When is an accelerator not just an accelerator? When it’s Start Co. The magic is the “three in one” approach that brings a large, international, and diverse group of founders to Memphis to launch new ventures. Offering funding, mentorship, intense programming, capital networks, and much more, Start Co. helps startup teams get big result says Eric Mathews, founder and CEO. “The core of Start Co. is our accelerators, each of which comes with the three ‘M’s’ as an investment: Money, Mentorship and a Marine-style boot camp,” Mathews says.
Last year Steve Case, founder of AOL and Revolution, stopped in Nashville for the “Rise of the Rest” tour dedicated to highlighting entrepreneurship across the U.S. Many great things came from that day — investments, connections and the chance for me to join the Rise of the Rest team. Since then, the tour has taken me from Minneapolis to New Orleans, with 12 cities in between. Here are my top five takeaways from the tour and some thoughts on how they might apply to Nashville.
The Blackstone Group
Earlier this month, Robert McMullan, a Senior Managing Director in Blackstone’s Investor Relations and Business Development Group, and Tony Tolentino, Vice President of the Blackstone Charitable Foundation, traveled to Nashville, Tennessee to participate in Launch Tennessee’s 36|86 Conference. The conference, hosted by Blackstone Innovation Grant recipient Launch Tennessee, brings together emerging startups, established business leaders, and strategic investors for a celebration of entrepreneurship and southern culture. This year, it featured 34 southern startups and attracted a national audience.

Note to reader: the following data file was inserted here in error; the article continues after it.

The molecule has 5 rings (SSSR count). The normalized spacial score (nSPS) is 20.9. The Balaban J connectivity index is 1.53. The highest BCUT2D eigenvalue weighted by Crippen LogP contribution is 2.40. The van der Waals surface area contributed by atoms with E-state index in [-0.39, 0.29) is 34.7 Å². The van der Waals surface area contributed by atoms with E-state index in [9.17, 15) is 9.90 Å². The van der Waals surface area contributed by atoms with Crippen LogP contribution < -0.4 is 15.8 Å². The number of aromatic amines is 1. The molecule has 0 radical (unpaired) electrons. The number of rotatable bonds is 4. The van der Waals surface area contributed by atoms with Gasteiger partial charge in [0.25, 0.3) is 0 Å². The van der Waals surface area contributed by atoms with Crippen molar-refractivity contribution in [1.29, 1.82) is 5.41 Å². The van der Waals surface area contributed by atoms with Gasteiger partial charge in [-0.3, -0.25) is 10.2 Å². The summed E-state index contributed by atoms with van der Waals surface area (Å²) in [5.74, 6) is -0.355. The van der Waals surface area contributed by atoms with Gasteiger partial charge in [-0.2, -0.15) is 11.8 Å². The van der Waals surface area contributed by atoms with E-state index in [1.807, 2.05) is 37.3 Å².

The Charlotte Observer
Charlotte leaders wrapped up a three-day fact-finding trip to Nashville impressed with that city’s efforts to boost entrepreneurship. An estimated 130 business and political leaders participated in the visit organized by the Charlotte Chamber, which goes on a field trip to another city every year to glean economic development insights. The trip focused on a wide variety of topics, from Nashville’s health care industry to a Tennessee program that offers two years tuition-free at community or technical colleges in that state.
Chattanooga Times Free Press
Enoch Elwell’s entrepreneurial streak started in elementary school with homemade Popsicle sales. As the story goes, he and his brother did such a bang-up job of making ice pops from juice, using paper cups and sticks to hold the treats’ form, that they put the ice-cream truck out of business. Considering that cultivating community and counting on it to keep startups strong is dear to Elwell’s heart, it’s ironic that he put his competitor out of business. His many Chattanooga-area pursuits have counted on community, Co.Starters and The Treehouse Project, among them.
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